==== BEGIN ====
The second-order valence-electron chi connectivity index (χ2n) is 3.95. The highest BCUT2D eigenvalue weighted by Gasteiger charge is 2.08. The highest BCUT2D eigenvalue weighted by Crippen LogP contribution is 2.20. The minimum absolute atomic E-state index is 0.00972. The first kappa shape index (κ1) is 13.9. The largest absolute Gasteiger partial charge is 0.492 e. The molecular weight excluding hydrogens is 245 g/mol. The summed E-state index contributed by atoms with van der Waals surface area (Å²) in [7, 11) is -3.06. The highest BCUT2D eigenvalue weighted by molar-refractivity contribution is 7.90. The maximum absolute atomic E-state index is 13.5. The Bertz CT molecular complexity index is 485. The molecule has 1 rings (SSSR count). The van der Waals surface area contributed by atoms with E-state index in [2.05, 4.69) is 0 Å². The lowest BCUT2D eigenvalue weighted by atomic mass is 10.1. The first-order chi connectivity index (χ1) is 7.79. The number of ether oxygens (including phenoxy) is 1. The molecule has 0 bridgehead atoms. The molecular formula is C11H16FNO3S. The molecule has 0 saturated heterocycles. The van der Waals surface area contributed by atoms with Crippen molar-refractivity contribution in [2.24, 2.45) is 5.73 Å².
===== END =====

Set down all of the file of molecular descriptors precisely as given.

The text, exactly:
The second-order valence-electron chi connectivity index (χ2n) is 3.95. The highest BCUT2D eigenvalue weighted by Gasteiger charge is 2.08. The highest BCUT2D eigenvalue weighted by Crippen LogP contribution is 2.20. The minimum absolute atomic E-state index is 0.00972. The first kappa shape index (κ1) is 13.9. The largest absolute Gasteiger partial charge is 0.492 e. The molecular weight excluding hydrogens is 245 g/mol. The summed E-state index contributed by atoms with van der Waals surface area (Å²) in [7, 11) is -3.06. The highest BCUT2D eigenvalue weighted by molar-refractivity contribution is 7.90. The maximum absolute atomic E-state index is 13.5. The Bertz CT molecular complexity index is 485. The molecule has 1 rings (SSSR count). The van der Waals surface area contributed by atoms with E-state index in [2.05, 4.69) is 0 Å². The lowest BCUT2D eigenvalue weighted by atomic mass is 10.1. The first-order chi connectivity index (χ1) is 7.79. The number of ether oxygens (including phenoxy) is 1. The molecule has 0 bridgehead atoms. The molecular formula is C11H16FNO3S. The molecule has 0 saturated heterocycles. The van der Waals surface area contributed by atoms with Crippen molar-refractivity contribution in [2.24, 2.45) is 5.73 Å².